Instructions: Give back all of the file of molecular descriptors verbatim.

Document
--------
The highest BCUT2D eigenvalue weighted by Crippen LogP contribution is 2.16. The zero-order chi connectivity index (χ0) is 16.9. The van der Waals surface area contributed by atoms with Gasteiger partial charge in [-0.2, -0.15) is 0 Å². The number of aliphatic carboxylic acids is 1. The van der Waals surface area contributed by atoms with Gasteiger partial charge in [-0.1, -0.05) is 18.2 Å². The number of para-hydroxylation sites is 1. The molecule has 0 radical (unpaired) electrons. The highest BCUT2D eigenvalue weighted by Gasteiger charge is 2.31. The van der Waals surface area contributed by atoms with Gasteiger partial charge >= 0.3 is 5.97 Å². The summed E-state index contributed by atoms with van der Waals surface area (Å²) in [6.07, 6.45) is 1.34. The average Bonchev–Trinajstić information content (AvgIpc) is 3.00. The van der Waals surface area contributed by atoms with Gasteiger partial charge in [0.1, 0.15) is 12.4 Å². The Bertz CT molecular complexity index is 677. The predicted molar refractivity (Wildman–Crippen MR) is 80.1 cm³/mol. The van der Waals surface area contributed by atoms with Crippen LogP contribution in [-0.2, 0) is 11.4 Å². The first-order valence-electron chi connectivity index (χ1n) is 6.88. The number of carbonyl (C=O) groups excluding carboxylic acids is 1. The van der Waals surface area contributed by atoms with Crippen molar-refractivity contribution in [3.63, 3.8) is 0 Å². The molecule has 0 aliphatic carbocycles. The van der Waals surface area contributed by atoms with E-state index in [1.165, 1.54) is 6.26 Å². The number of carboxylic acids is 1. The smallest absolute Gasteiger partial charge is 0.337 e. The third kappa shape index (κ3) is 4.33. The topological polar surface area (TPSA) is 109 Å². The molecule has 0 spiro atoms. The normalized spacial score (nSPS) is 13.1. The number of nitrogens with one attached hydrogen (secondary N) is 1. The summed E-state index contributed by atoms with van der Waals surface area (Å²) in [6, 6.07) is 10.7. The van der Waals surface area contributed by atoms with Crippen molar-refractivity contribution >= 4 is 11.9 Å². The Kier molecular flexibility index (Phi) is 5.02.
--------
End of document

The highest BCUT2D eigenvalue weighted by Crippen LogP contribution is 2.16. The zero-order chi connectivity index (χ0) is 16.9. The van der Waals surface area contributed by atoms with Gasteiger partial charge in [-0.2, -0.15) is 0 Å². The number of aliphatic carboxylic acids is 1. The van der Waals surface area contributed by atoms with Gasteiger partial charge in [-0.1, -0.05) is 18.2 Å². The number of para-hydroxylation sites is 1. The molecule has 0 radical (unpaired) electrons. The highest BCUT2D eigenvalue weighted by Gasteiger charge is 2.31. The van der Waals surface area contributed by atoms with Gasteiger partial charge >= 0.3 is 5.97 Å². The summed E-state index contributed by atoms with van der Waals surface area (Å²) in [6.07, 6.45) is 1.34. The average Bonchev–Trinajstić information content (AvgIpc) is 3.00. The van der Waals surface area contributed by atoms with Gasteiger partial charge in [0.1, 0.15) is 12.4 Å². The Bertz CT molecular complexity index is 677. The predicted molar refractivity (Wildman–Crippen MR) is 80.1 cm³/mol. The van der Waals surface area contributed by atoms with Crippen LogP contribution in [-0.2, 0) is 11.4 Å². The first-order valence-electron chi connectivity index (χ1n) is 6.88. The number of carbonyl (C=O) groups excluding carboxylic acids is 1. The van der Waals surface area contributed by atoms with Crippen molar-refractivity contribution in [3.63, 3.8) is 0 Å². The molecule has 0 aliphatic carbocycles. The van der Waals surface area contributed by atoms with E-state index in [1.165, 1.54) is 6.26 Å². The number of carboxylic acids is 1. The smallest absolute Gasteiger partial charge is 0.337 e. The third kappa shape index (κ3) is 4.33. The topological polar surface area (TPSA) is 109 Å². The molecule has 0 spiro atoms. The normalized spacial score (nSPS) is 13.1. The number of nitrogens with one attached hydrogen (secondary N) is 1. The summed E-state index contributed by atoms with van der Waals surface area (Å²) in [6, 6.07) is 10.7. The van der Waals surface area contributed by atoms with Crippen molar-refractivity contribution >= 4 is 11.9 Å². The Kier molecular flexibility index (Phi) is 5.02.